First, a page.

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Watching Ball when opponent behind you

Published: 19 Mar 2007 - 01:30 by snuffy

Updated: 24 Sep 2008 - 16:29

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I was watching the Ashour/Palmer match and noticed something interesting. When the opponent is behind you, quickly take a look at them and then switch your view to the front of the court at the moment they contact the ball. In effect you do not really see the racquet contact the ball as your view has now switched to the front wall...

After years of watching the front wall, I am now trying to watch the ball at all times. However often I am slow to react to a hard hit shot, as by the time I follow the ball and react the ball is behind me.

Can anyone clarify this?



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From rippa rit - 24 Mar 2007 - 08:10   -   Updated: 24 Mar 2007 - 08:23

Yesterday I was listening to a radio interview with some our top legends, and they did a great job, speaking knowledgeable, fluently, and intelligently about many areas of the sport, including the state of the game today.
Sarah FitzGerald answered a question liking squash to chess and boxing.  Why boxing?
You jab, jab, and then right hook; never stop moving; float and move. 
Good one Sarah.
I liken the watching of the ball to this senario.

Here is the movement at the Canary Wharf, and it looks more like skate boarding. Look at the lean on John White. !

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From fishnicker - 24 Mar 2007 - 04:12

Watching the ball at all times is a must.  There's a pic somewhere (maybe this site?) of Mo Khan in his prime and his eyes seems to bore holes in the ball!

Another downside of not watching the ball when your opponent is behind is that you may be guilty of not clearing, and even worse,not attempting to clear.  That can be the difference between a stroke and a let.

I don't have a problem seeing the ball from the opponents racquet to the front wall (although maybe thats psychological - I just think I see it) but I find if I'm fooled by my opponent's shaping before the shot, I will make the correction based on the ball's path to the front wall, not it's trajectory after hitting the front. (Although if I've badly anticipated the shot, I'm wrong footed anyway, and can't make the correction!)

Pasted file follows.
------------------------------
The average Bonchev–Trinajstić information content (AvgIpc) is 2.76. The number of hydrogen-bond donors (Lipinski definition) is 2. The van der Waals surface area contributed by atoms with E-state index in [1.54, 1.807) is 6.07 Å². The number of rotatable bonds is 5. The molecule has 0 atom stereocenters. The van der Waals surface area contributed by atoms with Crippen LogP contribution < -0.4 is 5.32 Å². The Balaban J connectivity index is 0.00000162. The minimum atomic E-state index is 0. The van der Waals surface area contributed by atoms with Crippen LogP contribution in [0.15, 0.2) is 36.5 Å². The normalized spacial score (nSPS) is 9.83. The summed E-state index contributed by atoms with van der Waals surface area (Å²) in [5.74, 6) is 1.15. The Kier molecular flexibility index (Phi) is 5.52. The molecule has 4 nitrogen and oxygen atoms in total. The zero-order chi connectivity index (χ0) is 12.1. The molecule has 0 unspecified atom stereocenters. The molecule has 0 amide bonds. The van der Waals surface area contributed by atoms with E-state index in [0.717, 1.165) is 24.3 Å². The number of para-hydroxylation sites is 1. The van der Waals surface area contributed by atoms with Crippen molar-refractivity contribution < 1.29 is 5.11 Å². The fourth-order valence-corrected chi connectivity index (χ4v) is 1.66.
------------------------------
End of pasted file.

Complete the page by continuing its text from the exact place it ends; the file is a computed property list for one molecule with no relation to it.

If you watch the pro's, it looks as though they're peeking around a corner, and both eyes seem to be pointing towards the ball.

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From SuperSage666 - 21 Mar 2007 - 22:18   -   Updated: 21 Mar 2007 - 22:18

Watching the ball when it is behind you is vital for movement, a little hop, skip or dance on the opponent's downswing will get your feet moving and make it easier for you to get to the ball, regardless of your opponent's shot.

If you watch the front wall, you will only have the sound of your opponent hitting the ball or the ball coming into sight to react too.  This will often have your feet moving late or very late respectively, and make it a huge disadvantage in getting to your opponent's tight shots.



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From rippa rit - 20 Mar 2007 - 13:40

You will judge the ball better if you watch it squarely, as opposed to seeing a black spec out of the corner of your eye, and at the same time see the opponent's body movement and swing which will also help you anticipate the type of shot being hit.

Always move as you watch the ball, and if you are too close and within the "line of fire" move out of the way but do not take your eye off the ball, and be ready to run.

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From snuffy - 20 Mar 2007 - 07:58

Good advice.

I guess watching the ball/watching the opponent is something that gets better with experience.


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From parecia - 19 Mar 2007 - 07:13

Hi snuffy. You must follow the ball everywhere in the court, before and after your opponent has hit it.
When you get good enough you will learn where your opponent is going to hit the ball and it will be easy to follow it.
Never watch direct to the front wall, or when you find experienced player you won't have any chance to win...

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From hamburglar - 19 Mar 2007 - 07:09

IMHO, you only watch the ball before your opponent hits it and after it comes off the front wall. The ball is probably going 120 mph on the way to the front, but only a third or so of that speed coming off the front wall. It's going way too fast to see the ball on the way to the wall, but you can watch your opponent's preparation and body position. When the ball comes off your opponent's racket, it's up to you where to look, but like to keep the front wall in the peripheral of one eye and my opponent in the other peripheral---the ball is just a blur, but you can see if they're driving, dropping, boasting or going cross-court and that is half the battle right there.

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